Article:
Braking systems use devices to gain a mechanical advantage. The most common device for this purpose is leverage (Fig. 3).
A lever is placed on a pivot called the fulcrum. If the distance from A to C is four metres, and from C to B one metre, the ratio is four to one (4:1). Power is multiplied by the leverage principle. If a 100 kg downward force is applied at point A, then upward force at point B is 400 kg. This is the result of the mechanical advantage of leverage.
B. Use of air
Force can also be multiplied by the use of air to gain a further mechanical advantage. Everyone has felt the power of air on a windy day. Air can be compressed into a much smaller space than it normally occupies. For instance, air is compressed in tires to support the weight of a vehicle. The smaller the space into which air is squeezed, the greater the air’s resistance to being squeezed. This resistance creates pressure, which is used to gain mechanical advantage.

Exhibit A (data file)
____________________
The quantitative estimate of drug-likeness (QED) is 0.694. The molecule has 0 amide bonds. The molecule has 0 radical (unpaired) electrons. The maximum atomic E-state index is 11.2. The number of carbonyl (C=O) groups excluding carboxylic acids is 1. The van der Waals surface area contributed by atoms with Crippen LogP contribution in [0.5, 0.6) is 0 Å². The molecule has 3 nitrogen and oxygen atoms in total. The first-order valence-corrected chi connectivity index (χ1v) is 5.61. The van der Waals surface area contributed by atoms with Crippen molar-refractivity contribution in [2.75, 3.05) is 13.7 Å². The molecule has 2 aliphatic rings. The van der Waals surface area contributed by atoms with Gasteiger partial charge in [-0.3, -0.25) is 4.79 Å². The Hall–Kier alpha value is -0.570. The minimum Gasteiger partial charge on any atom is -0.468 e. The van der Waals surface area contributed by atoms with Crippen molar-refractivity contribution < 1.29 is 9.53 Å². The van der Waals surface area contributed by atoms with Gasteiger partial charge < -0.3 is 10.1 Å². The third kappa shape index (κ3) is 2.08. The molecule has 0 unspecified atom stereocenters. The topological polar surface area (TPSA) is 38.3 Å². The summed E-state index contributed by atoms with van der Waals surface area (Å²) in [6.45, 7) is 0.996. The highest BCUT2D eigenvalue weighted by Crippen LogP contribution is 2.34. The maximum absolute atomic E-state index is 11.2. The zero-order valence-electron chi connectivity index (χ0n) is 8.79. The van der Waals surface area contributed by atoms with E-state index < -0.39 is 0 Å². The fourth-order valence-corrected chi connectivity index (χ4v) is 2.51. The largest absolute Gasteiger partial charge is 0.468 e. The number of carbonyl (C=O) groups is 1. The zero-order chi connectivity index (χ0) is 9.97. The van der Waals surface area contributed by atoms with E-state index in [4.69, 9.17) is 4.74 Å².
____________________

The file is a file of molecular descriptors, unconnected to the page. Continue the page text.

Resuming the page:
If a constant supply of compressed air is directed through a pipe that is one-inch square, and if a one-square-inch plug was placed in the pipe, the compressed air would push against the plug. Holding a scale against the plug would register how many pounds of force were being exerted by the air against the plug.
If the scale registered 10 lb., for example, then it could be said the force was 10 lb. on the one-square-inch surface of the plug (Fig. 5). This would be 10 lb. per square inch (psi).
The more the air in the supply tank has been compressed, the greater the force that would be exerted on the face of the plug.
C. Leverage and air pressure
In actual operation, pipes are round and plugs are diaphragms of flexible material acting against push rods. If compressed air of 120 psi acts on a diaphragm of 30 square inches (Fig. 6), 3,600 lb. of force is produced (120 x 30). Apply this force to a push rod to move a six-inch slack adjuster operating a cam, and the total force equals 21,600 inch pounds torque (3,600 x 6), or 1,800 foot pounds torque (21,600 ÷ 12). It requires between 80 and 100 foot pounds of torque to tighten the wheel on a car. This comparison illustrates the power obtained from using mechanical leverage and air pressure combined.